The paperwork never ends The Archives
December 16-31, 2002 Archive Index

Phil G's 12-16 reply to Kathy's 12-14     good SSA & disability experience
Tracey 12-16     seek barium test experiences
Vicki's 12-16 reply to Jon's 12-14     thanks
Joe 12-16     what is aortic insufficiency?
Jon's 12-16 reply to Joe's 12-16     aortic insufficiency
John Len's 12-17 reply to Jon's 12-10     good TMLR experience
Catherine L's 12-17 reply to Bob's 12-12     could it be neuropathy?
Joe's 12-17 reply to Jon's 12-16     thank you and merry Christmas
Catherine L 12-18     update - not good news
Carol W's 12-18 reply to Jack D's 12-13     update, thanks for info
Amelia's 12-18 reply to Bob's 12-12     similar experience, possibilities
Joyce 12-18     what is blockage of aortic arch?
Dale 12-18     cute item
Jon's 12-18 reply to Joyce's 12-18     blockage of aortic arch
Gino's 12-18 reply to Catherine L's 12-18     intestinal problems
Joyce's 12-18 reply to Jon's 12-18     thank you
Jon 12-18     my vacation starts tomorrow
Pat 12-26     insurance insists I change drug - anyone else?
Margaret D 12-27     bowel preps
Jon's 12-27 reply to Margaret D's 12-27     bowel preps
Jack D's 12-27 reply to Pat's 12-26     brand name drugs & insurance companies
Joe A's 12-27 reply to Pat's 12-26     drug changes forced by insurance companies
Carole K's 12-27 reply to Pat's 12-26     drug changes and insurance companies
Tom S' 12-27 reply to Pat's 12-26     drug changes and insurance companies
Jan S' 12-27 reply to Margaret D's 12-27     bowel preps
Jan S 12-27     pacemaker lead placement - seek experiences of others
Hal 12-27     seek CHFers south of the USA border
Tom S' 12-27 reply to Jack's 12-27     carvedilol
Carol W's 12-28 reply to Jon's 12-27     carvedilol
Jon's 12-28 reply to Carol W's 12-28     carvedilol
Tom S' 12-28 reply to Jon's 12-27     carvedilol
Sam 12-28     seek info on drug Inspira
Diane 12-28     getting back on an even keel
Barb N 12-28     metformin and CHF
Jon 12-28     metformin and CHF
Tom S' 12-28 reply to Diane's 12-28     could be worse
Ruthie A's 12-29 reply to Barb N's 2-28     metformin in CHF patients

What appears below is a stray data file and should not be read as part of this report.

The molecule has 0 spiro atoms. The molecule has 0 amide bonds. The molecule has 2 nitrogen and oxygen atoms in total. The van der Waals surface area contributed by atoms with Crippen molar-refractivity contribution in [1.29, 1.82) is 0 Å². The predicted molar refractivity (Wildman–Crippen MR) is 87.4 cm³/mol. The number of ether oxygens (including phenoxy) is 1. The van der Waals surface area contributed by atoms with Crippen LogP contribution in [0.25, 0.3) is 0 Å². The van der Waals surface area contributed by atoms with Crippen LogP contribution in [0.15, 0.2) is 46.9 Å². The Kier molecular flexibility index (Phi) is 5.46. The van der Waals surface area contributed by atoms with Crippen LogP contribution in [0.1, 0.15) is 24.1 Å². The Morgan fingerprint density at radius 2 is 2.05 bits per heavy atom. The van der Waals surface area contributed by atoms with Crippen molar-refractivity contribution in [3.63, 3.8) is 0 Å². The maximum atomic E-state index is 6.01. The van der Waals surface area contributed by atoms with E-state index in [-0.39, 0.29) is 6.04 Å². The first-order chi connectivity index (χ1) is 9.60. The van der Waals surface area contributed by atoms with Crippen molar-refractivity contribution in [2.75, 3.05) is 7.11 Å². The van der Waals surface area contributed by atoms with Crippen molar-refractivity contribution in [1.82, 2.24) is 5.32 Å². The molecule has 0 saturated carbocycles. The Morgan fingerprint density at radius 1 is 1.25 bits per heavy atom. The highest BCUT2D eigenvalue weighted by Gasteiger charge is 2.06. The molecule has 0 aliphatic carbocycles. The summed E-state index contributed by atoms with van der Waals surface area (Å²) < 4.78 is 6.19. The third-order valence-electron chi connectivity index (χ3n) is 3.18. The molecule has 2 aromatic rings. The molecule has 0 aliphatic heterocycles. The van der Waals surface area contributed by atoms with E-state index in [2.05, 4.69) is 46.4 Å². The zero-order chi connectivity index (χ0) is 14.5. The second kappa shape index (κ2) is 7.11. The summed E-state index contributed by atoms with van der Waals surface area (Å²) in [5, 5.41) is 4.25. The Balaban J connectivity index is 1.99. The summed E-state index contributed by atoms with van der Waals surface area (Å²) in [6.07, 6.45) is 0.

Sandy H's 12-29 reply to Barb N's 2-28     metformin in CHF patient experience
Valerie 12-29     how do I eat low-sodium on the road?
Jon 21-31     dates
Jack D's 12-31 reply to Valerie's 12-29     eating low sodium
Catherine L 12-31     scared of upcoming surgery, prayer request
Gino 12-31     happy new year
Natalie K's 12-31 reply to Valerie's 12-29     eating out low sodium
Ruthie A's 12-31 reply to Sandy H's 12-29     coping with dried out hands
Catherine L 12-31     more info, prayer request

Phil G's December 16 reply to Kathy's December 14, 2002 - Hi Kathy, I also had a very positive experience with the SSA. After reading the Social Security section on this site, I had expectations of a hastle and was preparing to start with an attorney to file my claim. Instead, I went ahead and filed myself and was treated with respect and a great deal of very personal assistance. My case worker put my claim in as an emergency and I had approval in 30 days instead of 6 months. Though the SSA kept sending me redundant forms to fill out, my worker went to the top and hand carried my case through. I still had to wait the required 6 months for my first check, but it was comforting to know this step had been settled.
     I am thankful for Jon's warnings, which prepared me for a much longer waiting period, emotionally and financially. Sometimes, it seems like God only gives us battles we can handle and walks us through the others.

Tracey, December 16, 2002 - Hi everyone, I'm having a barium test for stomach problems and wanted to know if barium is a problem for CHFers. Anything I should look out for? Thanks.

Vicki's December 16 reply to Jon's December 14, 2002 - Hi, I don't have heart failure but I do have defib for VT and DCM. Thanks for your reply, Vicki.

Joe, December 16, 2002 - Hi, What is meant by aortic Insufficiency? I have researched it on the Internet and only find one reference, and it was on an unreadable Chinese site. Have a good holiday season!

Jon's December 16 reply to Joe's December 16, 2002 - Hi Joe, Try these sites: and Jon.

John Len's December 17 reply to Jon's December 10, 2002 - Hi, I had the transmyocardial revascularization along with a one way bypass several years ago after a heart attack. Over a period of one year it eliminated all resting angina and 99% of the rest of it. It was not a cure but definitely an improvement. At the time it was in the testing stages so did not need Medicare's approval.

Catherine L's December 17 reply to Bob's December 12, 2002 - Hi Bob, Could the pain and tingling and numbness be peripheral neuropathy in your left arm? It's just a thought. Maybe a neurologist can do nerve conduction and other tests on your arm to determine whether you have a neuropathy there. Good luck, Catherine.

Joe's December 17 reply to Jon's December 16, 2002 - Hi, Thank you very much for your quick and very informing reply to my question on aortic insufficiency. Put in the terms from the info you gave me and I now know what they are talking about. Thank you and have a very merry Christmas. Spoil your daughter while she is home from school.

Catherine L, December 18, 2002 - Hi Jon and Gino, I just got a call from my gastroenterologist's nurse. The tests suggest I have 2 vessels in my intestine that are constricted. If I didn't need my heart drugs, those vessels would be no problem. Unfortunately, the combination of the already-constricted vessels plus the heart drugs (which further reduce the blood supply to my colon) caused the intestinal bleeding that landed me in the hospital 2 weeks ago. Right now I am only on a minimal dose of only 12.5mg Toprol-XL per day, nothing else.